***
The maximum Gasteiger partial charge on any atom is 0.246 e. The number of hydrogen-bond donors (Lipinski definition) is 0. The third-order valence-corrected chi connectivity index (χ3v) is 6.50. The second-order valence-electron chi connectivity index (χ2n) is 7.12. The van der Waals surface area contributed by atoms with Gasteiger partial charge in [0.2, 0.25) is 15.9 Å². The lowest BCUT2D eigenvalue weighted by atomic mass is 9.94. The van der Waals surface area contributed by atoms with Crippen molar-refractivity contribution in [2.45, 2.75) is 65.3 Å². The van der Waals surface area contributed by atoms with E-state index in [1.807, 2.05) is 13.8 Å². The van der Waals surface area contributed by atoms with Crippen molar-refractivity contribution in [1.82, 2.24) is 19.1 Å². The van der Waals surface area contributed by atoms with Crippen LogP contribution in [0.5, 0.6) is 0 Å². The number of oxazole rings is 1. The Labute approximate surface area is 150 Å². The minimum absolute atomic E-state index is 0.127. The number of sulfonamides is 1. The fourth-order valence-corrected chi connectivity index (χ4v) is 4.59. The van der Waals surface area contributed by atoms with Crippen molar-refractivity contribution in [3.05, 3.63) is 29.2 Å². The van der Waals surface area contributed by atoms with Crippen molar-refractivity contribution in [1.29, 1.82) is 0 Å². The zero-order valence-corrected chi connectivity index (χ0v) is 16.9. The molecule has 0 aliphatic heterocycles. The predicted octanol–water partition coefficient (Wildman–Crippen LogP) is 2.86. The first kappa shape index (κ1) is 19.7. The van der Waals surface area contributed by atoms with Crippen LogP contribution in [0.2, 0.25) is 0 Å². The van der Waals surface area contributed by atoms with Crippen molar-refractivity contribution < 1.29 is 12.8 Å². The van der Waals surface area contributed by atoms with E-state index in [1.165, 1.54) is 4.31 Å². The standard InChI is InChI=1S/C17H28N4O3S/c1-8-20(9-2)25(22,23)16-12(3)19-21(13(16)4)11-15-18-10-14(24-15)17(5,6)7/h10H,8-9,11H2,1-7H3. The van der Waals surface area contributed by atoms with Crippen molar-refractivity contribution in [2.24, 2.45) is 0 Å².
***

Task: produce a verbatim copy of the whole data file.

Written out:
The maximum Gasteiger partial charge on any atom is 0.246 e. The number of hydrogen-bond donors (Lipinski definition) is 0. The third-order valence-corrected chi connectivity index (χ3v) is 6.50. The second-order valence-electron chi connectivity index (χ2n) is 7.12. The van der Waals surface area contributed by atoms with Gasteiger partial charge in [0.2, 0.25) is 15.9 Å². The lowest BCUT2D eigenvalue weighted by atomic mass is 9.94. The van der Waals surface area contributed by atoms with Crippen molar-refractivity contribution in [2.45, 2.75) is 65.3 Å². The van der Waals surface area contributed by atoms with E-state index in [1.807, 2.05) is 13.8 Å². The van der Waals surface area contributed by atoms with Crippen molar-refractivity contribution in [1.82, 2.24) is 19.1 Å². The van der Waals surface area contributed by atoms with Crippen LogP contribution in [0.5, 0.6) is 0 Å². The number of oxazole rings is 1. The Labute approximate surface area is 150 Å². The minimum absolute atomic E-state index is 0.127. The number of sulfonamides is 1. The fourth-order valence-corrected chi connectivity index (χ4v) is 4.59. The van der Waals surface area contributed by atoms with Crippen molar-refractivity contribution in [3.05, 3.63) is 29.2 Å². The van der Waals surface area contributed by atoms with Crippen molar-refractivity contribution in [1.29, 1.82) is 0 Å². The zero-order valence-corrected chi connectivity index (χ0v) is 16.9. The molecule has 0 aliphatic heterocycles. The predicted octanol–water partition coefficient (Wildman–Crippen LogP) is 2.86. The first kappa shape index (κ1) is 19.7. The van der Waals surface area contributed by atoms with Crippen LogP contribution in [0.2, 0.25) is 0 Å². The van der Waals surface area contributed by atoms with Crippen molar-refractivity contribution < 1.29 is 12.8 Å². The van der Waals surface area contributed by atoms with E-state index in [1.165, 1.54) is 4.31 Å². The standard InChI is InChI=1S/C17H28N4O3S/c1-8-20(9-2)25(22,23)16-12(3)19-21(13(16)4)11-15-18-10-14(24-15)17(5,6)7/h10H,8-9,11H2,1-7H3. The van der Waals surface area contributed by atoms with Crippen molar-refractivity contribution in [2.24, 2.45) is 0 Å².